The HPV Vaccine

Megan Cole, Diana Zuckerman, PhD, Brandel France de Bravo, MPH, and Janet A. Phoenix, MD, MPH, Cindy Min, MPH, National Center for Health Research

What is a HPV Vaccine?

The human papillomavirus virus, also known as HPV, is the most common sexually transmitted infection in the world. It can cause various different type of cancer including cervical, vaginal, anal, penile, and more. For more information about the HPV, you can read this(link) article.[1]

The first vaccine against harmful strains of HPV was the Quadrivalent Human Papillomavirus vaccine (Gardasil). It was approved by the Food and Drug Administration (FDA) in June 2006 and received a lot of publicity as “the first cancer vaccine.” Gardasil was approved in children and adults, ages 9 through 26. It protects against two types (16 and 18) of HPV infection that are responsible for 70% of cervical cancer cases and two other types (6 and 11) of HPV infection that are responsible for 90% of genital warts cases. In 2014, the FDA replaced Gardasil with Gardasil 9, which added five additional types of HPV (31, 33, 45, 52, and 58).[2] In 2018, FDA expanded the approval of the vaccine to women and men aged 27 through 45 years old.[3] Since not all types of HPV are covered by the vaccine, girls and women who are vaccinated with Gardasil will still need regular Pap smears and/or HPV testing to detect cervical cancer in its early stages when treatment is most effective. In 2008, Gardasil was also approved to protect against vaginal and vulvar cancers.[4]

The Gardasil vaccine is administered in three doses over a six-month period. The home page of its Gardasil website ( that: “The duration of protection of Gardasil has not been established.”

In a 2020 study published in The Lancet, young women (16-23 years) who received three full doses of the HPV vaccine were followed for 10 years in order to assess the effectiveness of the vaccine. The first two doses of the vaccine were given 1 month apart, and the last dose was given 6 months after the first dose was administered. At the 10 year follow-up, no cases of cervical cancer  were observed in any women.   There were sustained antibody responses for up to 14 years post-vaccination. This means that the HPV vaccine produced adequate levels of antibodies to prevent the virus for over 14 years. No additional vaccination was warranted since there was no evidence that the vaccination lost effectiveness.[5]

A second HPV vaccine, known as Cervarix, was approved by the FDA in October 2009. It is produced by GlaxoSmithKline and became available in May 2010. Cervarix was approved for use in girls ages 10 to 25, and like Gardasil, is given as a three dose series over six months. Unlike Gardasil, Cervarix only protects against two HPV strains-types 16 and 18, which are the leading causes of cervical cancer. Luncertain. In 2014, GlaxoSmithKline decided to discontinue Cervarix in the US market due to low demand, but it is still sold in Europe.[6]

How Effective is the Vaccine?

Efficacy of Gardasil vaccine has been reported ranging from 85-96% against HPV virus strain 16 and 18. Additionally, a 2019 meta-analysis of HPV vaccination programs conducted in 14 different countries showed strong effectiveness of the HPV vaccine. This report stated up to 8 years after the program was launched there was a 83% decrease in HPV infection (16 and 18) among girls aged 15-19 years and a 66% decrease among women aged 20-24 years. Cervarix, even though discontinued in the United States, showed almost 91-94% effectiveness in preventing HPV infection (16 and 18) in women.[7]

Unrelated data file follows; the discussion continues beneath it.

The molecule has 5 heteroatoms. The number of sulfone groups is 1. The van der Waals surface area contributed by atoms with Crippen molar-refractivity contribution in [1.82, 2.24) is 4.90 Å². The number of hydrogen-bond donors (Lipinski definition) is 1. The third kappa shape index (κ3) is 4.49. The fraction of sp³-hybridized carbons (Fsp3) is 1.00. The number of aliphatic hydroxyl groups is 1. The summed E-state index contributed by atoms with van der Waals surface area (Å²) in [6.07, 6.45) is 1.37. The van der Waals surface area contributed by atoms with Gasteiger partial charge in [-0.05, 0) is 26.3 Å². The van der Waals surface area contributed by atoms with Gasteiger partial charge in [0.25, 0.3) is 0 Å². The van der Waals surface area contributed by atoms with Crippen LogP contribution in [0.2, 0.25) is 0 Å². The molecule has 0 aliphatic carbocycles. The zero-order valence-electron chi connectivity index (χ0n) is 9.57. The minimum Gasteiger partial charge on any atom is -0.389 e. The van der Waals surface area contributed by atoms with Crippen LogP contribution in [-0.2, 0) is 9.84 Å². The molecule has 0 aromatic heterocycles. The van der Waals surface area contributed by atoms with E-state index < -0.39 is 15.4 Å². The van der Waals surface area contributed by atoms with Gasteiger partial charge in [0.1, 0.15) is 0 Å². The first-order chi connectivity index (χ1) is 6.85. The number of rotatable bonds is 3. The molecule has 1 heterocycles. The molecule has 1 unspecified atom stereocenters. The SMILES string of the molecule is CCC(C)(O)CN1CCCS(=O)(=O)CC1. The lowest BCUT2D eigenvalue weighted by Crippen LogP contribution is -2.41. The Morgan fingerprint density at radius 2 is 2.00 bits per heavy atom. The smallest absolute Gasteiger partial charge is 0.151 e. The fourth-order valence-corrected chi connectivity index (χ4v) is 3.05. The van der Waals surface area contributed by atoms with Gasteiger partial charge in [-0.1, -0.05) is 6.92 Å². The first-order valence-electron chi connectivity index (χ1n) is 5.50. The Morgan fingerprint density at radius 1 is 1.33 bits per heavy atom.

Are these Vaccines Safe?

As with any vaccine, it is important to consider the vaccine’s safety and potential side effects. Clinical trials were performed to demonstrate safety before the vaccines were licensed.[8]

Safety information for Gardasil and Gardasil 9 is available through the Vaccine Adverse Event Reporting System (VAERS). In 2019, CDC analyzed VAERS for adverse events relating to the HPV vaccine. There were 7,244 reports submitted between 2014 to 2017 to VAERS. The report showed 97% of the adverse events were classified as non-serious, which includes fainting, pain and swelling at the injection site, headache, nausea, and fever.  Around 3% of the reports were considered serious adverse events. Serious adverse events included hospitalization, prolongation of existing hospitalization, permanent disability, life-threatening illness, congenital anomaly or birth defect, or death.[9]

There has been some concern about a link between Gardasil and a rare nervous system disorder known as Guillain-Barré syndrome (GBS). A 2017 study examined diagnosis for Guillain Barré Syndrome (GBS) within 6 weeks of patients receiving the quadrivalent HPV vaccine. Out of 2,773,185 doses of the vaccine, there was only 1 confirmed case of GBS. The study concluded there was no evidence of an increased risk of GBS following the vaccine.[10] Similar results were seen in a study published in England in 2016, which also found no increase in the incidence of GBS after vaccine administration. [11]

National Recommendations

In 2019, Committee on Immunization Practices (ACIP) recommended children and adults aged 9 through 26 to receive three doses of HPV vaccine. The vaccination can be given as early as 9 years old, but is recommended to be given at age 11 or 12. For adults aged 26 years or older, ACIP recommended to make a shared clinical decision with a physician before receiving the HPV vaccine. For individuals who are pregnant, it is best to delay the vaccination until after pregnancy although pregnancy testing before vaccination is not necessary. Currently, the vaccine is not approved for adults aged 45 years or older.[23]

Who should get the HPV vaccine? Who should not?

The data that Merck presented to the FDA in 2006 indicated that Gardasil would not be effective against strains of HPV that the women were currently infected with at the time of vaccination. This finding has often been misunderstood. What it means is that the vaccine will not treat existing infections. However, data show that having a previous HPV infection that has cleared by the time you get the vaccine will not interfere with the vaccine’s effectiveness. But, if you have an ACTIVE infection that has not cleared, the vaccine will not be as effective against that type of HPV in the future.